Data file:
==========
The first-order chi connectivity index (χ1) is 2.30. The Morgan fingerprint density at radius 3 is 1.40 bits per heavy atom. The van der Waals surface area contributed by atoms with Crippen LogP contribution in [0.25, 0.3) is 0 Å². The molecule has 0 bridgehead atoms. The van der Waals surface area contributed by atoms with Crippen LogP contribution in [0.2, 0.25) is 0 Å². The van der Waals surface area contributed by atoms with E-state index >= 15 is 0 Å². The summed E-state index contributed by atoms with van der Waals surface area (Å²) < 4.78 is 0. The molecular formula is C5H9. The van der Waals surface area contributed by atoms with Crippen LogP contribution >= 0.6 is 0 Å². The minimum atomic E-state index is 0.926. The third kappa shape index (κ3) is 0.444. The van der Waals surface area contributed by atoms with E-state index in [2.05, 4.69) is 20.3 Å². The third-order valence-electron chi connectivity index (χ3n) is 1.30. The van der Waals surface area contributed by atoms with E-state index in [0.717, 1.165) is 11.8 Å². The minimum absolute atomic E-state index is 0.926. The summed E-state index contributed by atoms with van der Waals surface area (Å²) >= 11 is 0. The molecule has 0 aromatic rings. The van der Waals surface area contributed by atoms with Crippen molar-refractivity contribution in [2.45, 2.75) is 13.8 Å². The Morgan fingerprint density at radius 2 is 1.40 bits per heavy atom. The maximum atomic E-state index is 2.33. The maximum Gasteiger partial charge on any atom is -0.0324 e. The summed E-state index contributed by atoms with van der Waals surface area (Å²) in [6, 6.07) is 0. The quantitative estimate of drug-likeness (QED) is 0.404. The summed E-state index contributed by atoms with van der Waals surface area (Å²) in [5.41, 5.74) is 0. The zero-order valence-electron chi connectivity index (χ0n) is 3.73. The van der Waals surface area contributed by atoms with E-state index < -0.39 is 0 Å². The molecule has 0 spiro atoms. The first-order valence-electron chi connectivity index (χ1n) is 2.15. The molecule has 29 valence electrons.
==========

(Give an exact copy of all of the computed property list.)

The first-order chi connectivity index (χ1) is 2.30. The Morgan fingerprint density at radius 3 is 1.40 bits per heavy atom. The van der Waals surface area contributed by atoms with Crippen LogP contribution in [0.25, 0.3) is 0 Å². The molecule has 0 bridgehead atoms. The van der Waals surface area contributed by atoms with Crippen LogP contribution in [0.2, 0.25) is 0 Å². The van der Waals surface area contributed by atoms with E-state index >= 15 is 0 Å². The summed E-state index contributed by atoms with van der Waals surface area (Å²) < 4.78 is 0. The molecular formula is C5H9. The van der Waals surface area contributed by atoms with Crippen LogP contribution >= 0.6 is 0 Å². The minimum atomic E-state index is 0.926. The third kappa shape index (κ3) is 0.444. The van der Waals surface area contributed by atoms with E-state index in [2.05, 4.69) is 20.3 Å². The third-order valence-electron chi connectivity index (χ3n) is 1.30. The van der Waals surface area contributed by atoms with E-state index in [0.717, 1.165) is 11.8 Å². The minimum absolute atomic E-state index is 0.926. The summed E-state index contributed by atoms with van der Waals surface area (Å²) >= 11 is 0. The molecule has 0 aromatic rings. The van der Waals surface area contributed by atoms with Crippen molar-refractivity contribution in [2.45, 2.75) is 13.8 Å². The Morgan fingerprint density at radius 2 is 1.40 bits per heavy atom. The maximum atomic E-state index is 2.33. The maximum Gasteiger partial charge on any atom is -0.0324 e. The summed E-state index contributed by atoms with van der Waals surface area (Å²) in [6, 6.07) is 0. The quantitative estimate of drug-likeness (QED) is 0.404. The summed E-state index contributed by atoms with van der Waals surface area (Å²) in [5.41, 5.74) is 0. The zero-order valence-electron chi connectivity index (χ0n) is 3.73. The van der Waals surface area contributed by atoms with E-state index < -0.39 is 0 Å². The molecule has 0 spiro atoms. The first-order valence-electron chi connectivity index (χ1n) is 2.15. The molecule has 29 valence electrons.